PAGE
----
First off, this is not a cheap recipe. If you have your own smoked fish sitting around, it'll be considerably cheaper: the 1 pound of smoked salmon ran me $20. The smoked clams weren't bad, about $2/tin, but they were a little harder to find — there were plenty of smoked oysters in the market, but only one brand of smoked clams (Geisha) hidden amongst the Cannery Row detritus. Throw in a pint of half-n-half, smoked mozzarella, a bottle of clam juice, and some veggies, and the supermarket card-swipe machine will actually smirk at you.

I found the recipe itself to be straightforward and easy to follow. It took me about 50 minutes from when I started chopping veggies to when I ladled out the first bowlful.

I served this chowder to myself and the wife with a really good sourdough (Acme Bakery's Sour Batard) and a really good ale (Anderson Valley Brewing Co's Boont Amber).

The result? Tasty. Very tasty. And very very rich. Monte said it: "holy rich flavors, batman!" My wife is a big fan of chowders, but this stuff is rich enough that she was only able to eat half a bowl before she was full. The predominant flavor is smoked salmon, so much so that the clams are only a background note. I was worried that the smokiness would be overdone with smoked salmon, smoked clams, and smoked mozzarella, but the smokiness was perfect. Inspired, actually.

I will definitely make this chowder again, but I'll probably customize it a bit. 1) Less salmon, maybe 1/2 as much. Smoked albacore would probably be an excellent substitute, might try that. 2) 1 or 2 more cans of smoked clams, they're yummy and deserve more prominence. 3) More chopped celery would be good, I think I'll up it from 1/2 cup to 1 cup. 4) A little bit of red pepper flakes might liven up the background some.

I think this recipe will be a good basis for future chowder experiments...

Posted by Ken Jones

Some of you might remember the smoky-clam chowder recipe I posted. Kaleo mentioned that it was a pretty expensive and almost too rich. The last two times I made it I reduced the amount of smoked salmon and the cost. I used two 3-ounce packages of smoked salmon, flaked, instead of the called for one pound of hot-smoked salmon. Both my wife and I felt it was just as tasty. It's still rich but not over-powering.

Posted by Songslinger on July 5, 2004

(In reply to: Anyone have a really good clam chowder recipe? Posted by StripeSideChaser on July 4 2004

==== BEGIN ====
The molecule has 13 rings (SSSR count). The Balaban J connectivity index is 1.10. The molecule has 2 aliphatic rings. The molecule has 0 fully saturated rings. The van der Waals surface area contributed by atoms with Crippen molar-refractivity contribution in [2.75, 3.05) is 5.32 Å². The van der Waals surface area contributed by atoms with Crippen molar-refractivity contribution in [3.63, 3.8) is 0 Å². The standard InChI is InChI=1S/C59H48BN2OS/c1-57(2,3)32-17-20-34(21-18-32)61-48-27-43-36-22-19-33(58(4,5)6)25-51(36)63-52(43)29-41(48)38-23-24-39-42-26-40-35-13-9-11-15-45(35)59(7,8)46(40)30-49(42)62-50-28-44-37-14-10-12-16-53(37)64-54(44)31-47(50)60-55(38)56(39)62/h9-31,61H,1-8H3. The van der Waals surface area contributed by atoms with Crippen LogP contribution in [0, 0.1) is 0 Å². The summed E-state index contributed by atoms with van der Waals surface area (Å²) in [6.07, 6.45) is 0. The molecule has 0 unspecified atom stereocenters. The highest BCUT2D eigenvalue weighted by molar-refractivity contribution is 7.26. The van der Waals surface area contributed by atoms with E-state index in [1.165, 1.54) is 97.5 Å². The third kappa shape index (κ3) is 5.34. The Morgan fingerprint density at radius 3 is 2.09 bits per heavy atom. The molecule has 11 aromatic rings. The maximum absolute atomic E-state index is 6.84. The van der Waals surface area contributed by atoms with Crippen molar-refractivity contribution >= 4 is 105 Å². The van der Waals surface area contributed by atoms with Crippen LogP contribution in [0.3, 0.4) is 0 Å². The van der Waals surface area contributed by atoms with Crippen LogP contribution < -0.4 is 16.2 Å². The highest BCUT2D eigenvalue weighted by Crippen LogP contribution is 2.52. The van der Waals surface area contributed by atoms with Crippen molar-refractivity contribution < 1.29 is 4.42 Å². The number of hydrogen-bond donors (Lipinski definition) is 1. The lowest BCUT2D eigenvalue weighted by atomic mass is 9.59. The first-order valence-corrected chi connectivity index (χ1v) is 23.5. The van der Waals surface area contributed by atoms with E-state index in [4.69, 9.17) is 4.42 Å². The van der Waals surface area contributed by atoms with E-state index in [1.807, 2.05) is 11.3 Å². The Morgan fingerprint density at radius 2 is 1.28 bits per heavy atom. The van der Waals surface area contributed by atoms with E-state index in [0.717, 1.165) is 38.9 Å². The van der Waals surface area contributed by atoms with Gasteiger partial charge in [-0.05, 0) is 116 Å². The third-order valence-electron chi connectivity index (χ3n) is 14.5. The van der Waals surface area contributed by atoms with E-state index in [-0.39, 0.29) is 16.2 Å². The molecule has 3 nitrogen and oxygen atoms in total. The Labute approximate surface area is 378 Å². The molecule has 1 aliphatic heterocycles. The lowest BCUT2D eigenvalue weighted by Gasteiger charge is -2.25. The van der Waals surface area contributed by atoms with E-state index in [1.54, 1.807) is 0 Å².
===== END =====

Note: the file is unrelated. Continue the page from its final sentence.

I used to make this by the tureen back in my chef days in Illinois, hence the ingredient quantities. But cut it down to size and it will be amazing.

New England Clam Chowder

• 5 cans clams (translate to fresh with a couple cups of water)
• 2 stalks celery
• 1 diced onion
• 6 diced potatoes
• 2 bay leaves (whole)
• 4.5 Tbsps salt
• 1 Tsp black pepper
• 1.5 cups milk

• 4 lbs butter to 6 cups flour
• (melt butter and slowly make a paste of the flour: this is primo thickener)
• Combine everything but milk and get into a boil. When ingredients are tender, add milk and then the roux. Bon apetit.

Posted by DSRTEGL

What's this? You don't sweat your celery and onions with finely diced salt pork or thick cut hickory smoked bacon first? Finely diced honey-cured ham works as well. I even have a slightly sweet version that has sweet Maui onions and diced apple in it that is awesome served in small hollowed-out sourdough loaves. $@($^(@^^$(^@!(^$. Gotta stop doing that, I made myself hungry......DIETS SUCK!!!

Posted by oldmanandthesea

A little Sherry added just before done ummmmm

Posted by frozendog

Who ate up all the clams? Just want to mention, that if you don't have any clams, all of these fine recipes work just as well with fish. One option is to dice it into bite-sized pieces. The other possibility, for people who like bigger pieces of fish in their chowder — on the fillet, chunk the thinner section above the rib cage and leave the back half, thinner section, whole. Or, if the clams are sparse, stretch it out with fish. If you want something really special, add shrimp with the fish and clams for a seafood combo — that's what I prefer.

Posted by Ken Jones

I like that last idea — "Seafood Combo Chowder"
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Ken Jones

Staff member
Posted by Ken Jones

The following clam chowder recipe was posted in the Monterey Examiner in 2011. It gives the recipe from the "Old Fisherman's Grotto" that sits on Monterey's Fisherman's Wharf. According to the newspaper, the restaurant is where "Monterey-style" clam chowder was created and supposedly it serves the best clam chowder in the city. It's hard to say since I haven't eaten at that many restaurants in Monterey but I have eaten at the "Old Fisherman's Grotto" and the chowder was good.

Old Fisherman's Grotto Monterey Clam Chowder (New England Style)


• 1 carrot (diced)
• 1 medium-sized onion (diced)
• 1 medium-sized potato (diced)
• 1 celery stalk (diced)
• 1/2 lb of bacon (minced)
• 1 stick of butter
• 3 garlic cloves (minced)
• 1/2 quart of clam juice (approximately 2 cups)
• 1 1/2 cups flour
• 2 cups whole milk
• 2 cups heavy cream
• 2 cups half-and-half
• 1/2 teaspoon black pepper
• 1 lb of clams (chopped)
• 1/2 teaspoon clam base (optional)


• Melt butter in a large 5-quart pot. Add vegetables (except for garlic) and bacon. Sautee over medium-high heat until all veggies are tender.
• Add flour, mix thoroughly and cook for 2 minutes to create a golden roux. Stir continuously.
• Add dairy ingredients and clam juice. For best results, incorporate using a wire whisk.
• Add pepper, garlic, clams, and clam base (if you're using it). Cook over low-medium heat at a simmer for 2 hours or until chowder has reached your preferred thickness. Stir occasionally to ensure that it doesn't scorch.

Serving Suggestions — from the article